Whether it’s a flat fee, a capped fee, a blended rate or some other variety, alternative fee arrangements are giving the billable hour a run for its money.
Bill Stang, managing partner of the Pittsburgh office of Fox Rothschild, said now that firms have begun offering alternative fee arrangements, there’s no going back. “We’ll never get away from strict hourly work,” he said. “But this is not a fad.”
The demand for alternative fee arrangements is very much market-driven, Mr. Stang pointed out. A 2012 study by ALM Legal Intelligence found that while alternative fee arrangements, or AFAs, had been a topic of discussion in the legal sector for some time, they became more prevalent between 2008 and 2010 during the economic downturn.
Sixty-two percent of the firms surveyed saw an increase in alternative fee arrangements during that time period, the study found.
The Washington, D.C.-based Association of Corporate Counsel, comprising companies’ in-house counsel, launched an initiative five or six years ago “to kill the billable hour,” said vice president and chief legal strategist Amar Sarwal. He said his organization prefers the term “value-based fee arrangement” rather than “alternative.”
While it has backed away somewhat from its initial hard line against the billable hour, the association has several goals in mind when it comes to dealing with outside law firms.
“First, we wanted to work toward reducing costs … because they had gotten outsized,” Mr. Sarwal said. “We wanted to increase the predictability [of legal costs], because in-house counsel have to justify to the C-suite what they’re spending.”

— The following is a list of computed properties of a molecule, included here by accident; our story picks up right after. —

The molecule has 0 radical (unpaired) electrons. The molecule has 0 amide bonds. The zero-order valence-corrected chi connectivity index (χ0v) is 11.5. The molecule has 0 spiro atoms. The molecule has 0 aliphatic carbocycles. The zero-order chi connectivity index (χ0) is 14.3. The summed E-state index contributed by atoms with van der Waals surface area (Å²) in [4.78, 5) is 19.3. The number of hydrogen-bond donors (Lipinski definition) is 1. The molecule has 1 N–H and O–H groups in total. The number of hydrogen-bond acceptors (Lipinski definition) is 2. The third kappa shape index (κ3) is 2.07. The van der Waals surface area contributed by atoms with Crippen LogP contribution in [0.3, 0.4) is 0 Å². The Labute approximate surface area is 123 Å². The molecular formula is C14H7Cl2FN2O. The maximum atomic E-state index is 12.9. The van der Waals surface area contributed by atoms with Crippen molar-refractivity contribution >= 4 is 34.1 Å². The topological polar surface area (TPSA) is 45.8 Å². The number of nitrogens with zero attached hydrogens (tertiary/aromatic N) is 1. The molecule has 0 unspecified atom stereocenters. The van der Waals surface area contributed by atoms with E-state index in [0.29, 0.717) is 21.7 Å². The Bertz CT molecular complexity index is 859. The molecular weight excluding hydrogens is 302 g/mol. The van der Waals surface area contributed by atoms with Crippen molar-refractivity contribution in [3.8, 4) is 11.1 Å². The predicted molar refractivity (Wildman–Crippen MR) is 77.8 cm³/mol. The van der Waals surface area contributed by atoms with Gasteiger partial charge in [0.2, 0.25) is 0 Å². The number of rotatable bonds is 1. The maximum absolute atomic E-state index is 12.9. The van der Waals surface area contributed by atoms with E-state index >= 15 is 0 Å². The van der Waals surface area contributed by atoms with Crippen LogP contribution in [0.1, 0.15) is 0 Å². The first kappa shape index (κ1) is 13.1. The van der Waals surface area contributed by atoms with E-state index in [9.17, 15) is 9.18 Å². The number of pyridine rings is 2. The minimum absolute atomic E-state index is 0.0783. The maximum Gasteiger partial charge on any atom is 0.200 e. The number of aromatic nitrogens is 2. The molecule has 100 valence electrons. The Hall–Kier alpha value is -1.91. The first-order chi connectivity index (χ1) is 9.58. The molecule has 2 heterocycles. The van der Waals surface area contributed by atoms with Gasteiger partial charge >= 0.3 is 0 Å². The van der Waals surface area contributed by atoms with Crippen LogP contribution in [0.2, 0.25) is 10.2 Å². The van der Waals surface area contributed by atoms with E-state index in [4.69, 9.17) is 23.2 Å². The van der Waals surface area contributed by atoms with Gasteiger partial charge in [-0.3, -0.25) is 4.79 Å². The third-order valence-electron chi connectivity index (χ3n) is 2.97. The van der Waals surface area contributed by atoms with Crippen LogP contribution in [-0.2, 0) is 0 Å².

The first step in any alternative fee negotiation should include establishing trust, Mr. Sarwal said. “The inside counsel is worried about being taken to the cleaners, and the law firm is worried that the case may go in the wrong direction.”
Vincent Cordo, global director of client value for Reed Smith, leads that firm’s strategy around alternative fee arrangements and value pricing. He said a big part of what he does is legal project management.
“We’re getting to what we’re already good at, and then putting a management structure around it, to get better analysis of metrics,” Mr. Cordo said. “Companies want to make sure they’re not leaving money on the table.”
The principles behind structuring AFAs are tried-and-true business ideas: tracking work and being able to demonstrate its value in order to compare it to the competition.
“I can say, ‘Here is my quality, here are the facts,’ ” Mr. Cordo said. And the certainty that comes with alternative fee arrangements is a huge plus for a company seeking to keep costs down.
Mr. Stang said alternative fees work well not just for litigators and corporate counsel but for experienced attorneys who may rarely set foot in a courtroom.
Estate planning is one area where, while depth of knowledge is important, most of the costs are fairly predictable, he noted.
“If I’ve done thousands of estate planning cases, I know with a fair amount of certainty what is involved and how much time I’ll need to spend on it,” he said.
Smaller firms aren’t necessarily at a disadvantage in an alternative fee market. “If everyone has to play on the same playing field, boutique firms can figure out what value they offer,” Mr. Cordo said. “Regardless of what size they are, it’s the clients who will determine what they are willing and able to pay for.”
Alternative fee arrangements have been around in some form or another for a while, said Casey Ryan, vice chair of Reed Smith’s global litigation department, because finding better ways to serve clients isn’t a new concept.
“We look at it as an opportunity, as a way to get out of looking at how things have always been done,” she said.
The ALM Legal Intelligence study found that 92 percent of law firms and 88 percent of corporate law departments believe alternative fee arrangements are here to stay. Still, Mr. Sarwal said that despite his organization’s past quest to get rid of it altogether, there probably will always be a place for the billable hour.
Ms. Ryan agreed, “I don’t think the billable hour is dead, but I think it has company.”